alexa Tracing transformation: chronic migraine classification, progression, and epidemiology.


Journal of Pain Management & Medicine

Author(s): Lipton RB

Abstract Share this page

Abstract Migraine attacks sometimes increase in frequency over time. Headache experts conceptualize this process with a model that envisions transition into and out of four distinct states: no migraine, low-frequency episodic migraine (<10 headaches per month), high-frequency episodic migraine (10-14 headaches per month), and chronic migraine (CM, >or=15 headaches per month). Transitions may be in the direction of increasing or decreasing headache frequency and are influenced by specific risk factors. Overall, population studies estimate that patients who have low-frequency episodic migraine or high-frequency episodic migraine will transition to CM at the rate of about 2.5\% per year. Two longitudinal population studies, the Frequent Headache Epidemiology study and the ongoing American Migraine Prevalence and Prevention (AMPP) study provide longitudinal population data that has defined the rates of and risk factors for transition. Launched in 2004, the AMPP study has followed a sample of >10,000 migraine sufferers annually for 4 years. Cross-sectional data from the Frequent Headache Epidemiology study and the AMPP study show that patients with chronic daily headaches have lower levels of education and household income. In addition, epidemiologic profiles show that CM sufferers tend to be older and have higher body mass indexes. These studies have also assessed a number of potential risk factors associated with the transition to CM. These include baseline high attack frequency, obesity, stressful life events, snoring, and overuse of certain classes of medication. In particular, opiate and barbiturate combination products contribute to migraine progression, and nonsteroidal anti-inflammatory agents are protective in patients with <10 headache days per month. The influence of medication is modified by both headache attack frequency and frequency of medication use. Although depression and anxiety are associated with an increased risk of new-onset CM, the influence of depression is accounted for by migraine disability assessment scale score, whereas the effect of anxiety may be independent of migraine disability assessment scale score. Emerging data on the longitudinal risk of CM suggest that, in a population at risk, CM may be a preventable disorder. This article was published in Neurology and referenced in Journal of Pain Management & Medicine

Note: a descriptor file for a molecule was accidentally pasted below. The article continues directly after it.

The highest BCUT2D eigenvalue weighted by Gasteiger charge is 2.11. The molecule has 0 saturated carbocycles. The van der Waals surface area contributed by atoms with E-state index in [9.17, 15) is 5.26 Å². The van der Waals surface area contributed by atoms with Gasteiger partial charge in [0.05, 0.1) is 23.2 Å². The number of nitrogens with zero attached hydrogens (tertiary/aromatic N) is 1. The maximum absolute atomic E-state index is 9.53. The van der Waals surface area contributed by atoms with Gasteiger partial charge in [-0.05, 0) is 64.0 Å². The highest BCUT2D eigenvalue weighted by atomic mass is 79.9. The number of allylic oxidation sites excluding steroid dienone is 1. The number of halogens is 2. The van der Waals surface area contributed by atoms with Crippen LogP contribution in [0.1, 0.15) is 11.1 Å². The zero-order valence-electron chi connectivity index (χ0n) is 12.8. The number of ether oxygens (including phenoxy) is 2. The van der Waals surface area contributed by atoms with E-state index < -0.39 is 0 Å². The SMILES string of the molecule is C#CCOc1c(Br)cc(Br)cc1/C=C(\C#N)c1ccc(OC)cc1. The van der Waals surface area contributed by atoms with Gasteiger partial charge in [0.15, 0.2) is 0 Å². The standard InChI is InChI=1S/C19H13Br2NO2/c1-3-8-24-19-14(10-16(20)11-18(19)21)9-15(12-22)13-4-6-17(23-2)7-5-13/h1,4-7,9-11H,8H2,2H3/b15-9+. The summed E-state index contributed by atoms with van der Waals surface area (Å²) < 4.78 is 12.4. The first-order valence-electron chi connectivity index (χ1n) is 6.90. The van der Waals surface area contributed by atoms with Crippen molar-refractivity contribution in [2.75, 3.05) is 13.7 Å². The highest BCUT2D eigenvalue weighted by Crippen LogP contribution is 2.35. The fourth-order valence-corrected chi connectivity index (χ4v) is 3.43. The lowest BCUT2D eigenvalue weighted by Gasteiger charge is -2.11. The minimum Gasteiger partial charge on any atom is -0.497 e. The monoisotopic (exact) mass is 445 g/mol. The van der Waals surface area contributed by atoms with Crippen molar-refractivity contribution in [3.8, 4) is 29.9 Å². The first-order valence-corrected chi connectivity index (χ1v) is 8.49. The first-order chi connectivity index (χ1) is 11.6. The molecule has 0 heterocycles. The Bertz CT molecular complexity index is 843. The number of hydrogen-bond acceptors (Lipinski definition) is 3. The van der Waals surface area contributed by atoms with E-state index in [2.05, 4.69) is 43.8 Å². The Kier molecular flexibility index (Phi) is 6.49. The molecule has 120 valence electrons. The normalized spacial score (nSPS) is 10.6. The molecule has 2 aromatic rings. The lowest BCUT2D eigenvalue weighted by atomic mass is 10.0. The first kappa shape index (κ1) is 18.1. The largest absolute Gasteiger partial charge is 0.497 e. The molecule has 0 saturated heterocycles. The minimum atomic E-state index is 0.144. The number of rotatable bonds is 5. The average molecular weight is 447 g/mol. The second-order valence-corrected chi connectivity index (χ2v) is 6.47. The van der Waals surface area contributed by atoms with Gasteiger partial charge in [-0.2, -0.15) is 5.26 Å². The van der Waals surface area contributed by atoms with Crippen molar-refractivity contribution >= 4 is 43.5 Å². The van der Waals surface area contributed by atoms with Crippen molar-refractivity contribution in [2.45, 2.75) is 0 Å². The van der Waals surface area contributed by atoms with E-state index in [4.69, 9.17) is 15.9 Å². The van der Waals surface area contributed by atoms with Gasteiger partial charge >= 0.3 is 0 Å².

Relevant Expert PPTs

Relevant Speaker PPTs

Relevant Topics

Peer Reviewed Journals
Make the best use of Scientific Research and information from our 700 + peer reviewed, Open Access Journals
International Conferences 2017-18
Meet Inspiring Speakers and Experts at our 3000+ Global Annual Meetings

Contact Us

Agri, Food, Aqua and Veterinary Science Journals

Dr. Krish

1-702-714-7001 Extn: 9040

Clinical and Biochemistry Journals

Datta A

1-702-714-7001Extn: 9037

Business & Management Journals


1-702-714-7001Extn: 9042

Chemical Engineering and Chemistry Journals

Gabriel Shaw

1-702-714-7001 Extn: 9040

Earth & Environmental Sciences

Katie Wilson

1-702-714-7001Extn: 9042

Engineering Journals

James Franklin

1-702-714-7001Extn: 9042

General Science and Health care Journals

Andrea Jason

1-702-714-7001Extn: 9043

Genetics and Molecular Biology Journals

Anna Melissa

1-702-714-7001 Extn: 9006

Immunology & Microbiology Journals

David Gorantl

1-702-714-7001Extn: 9014

Informatics Journals

Stephanie Skinner

1-702-714-7001Extn: 9039

Material Sciences Journals

Rachle Green

1-702-714-7001Extn: 9039

Mathematics and Physics Journals

Jim Willison

1-702-714-7001 Extn: 9042

Medical Journals

Nimmi Anna

1-702-714-7001 Extn: 9038

Neuroscience & Psychology Journals

Nathan T

1-702-714-7001Extn: 9041

Pharmaceutical Sciences Journals

John Behannon

1-702-714-7001Extn: 9007

Social & Political Science Journals

Steve Harry

1-702-714-7001 Extn: 9042

© 2008-2017 OMICS International - Open Access Publisher. Best viewed in Mozilla Firefox | Google Chrome | Above IE 7.0 version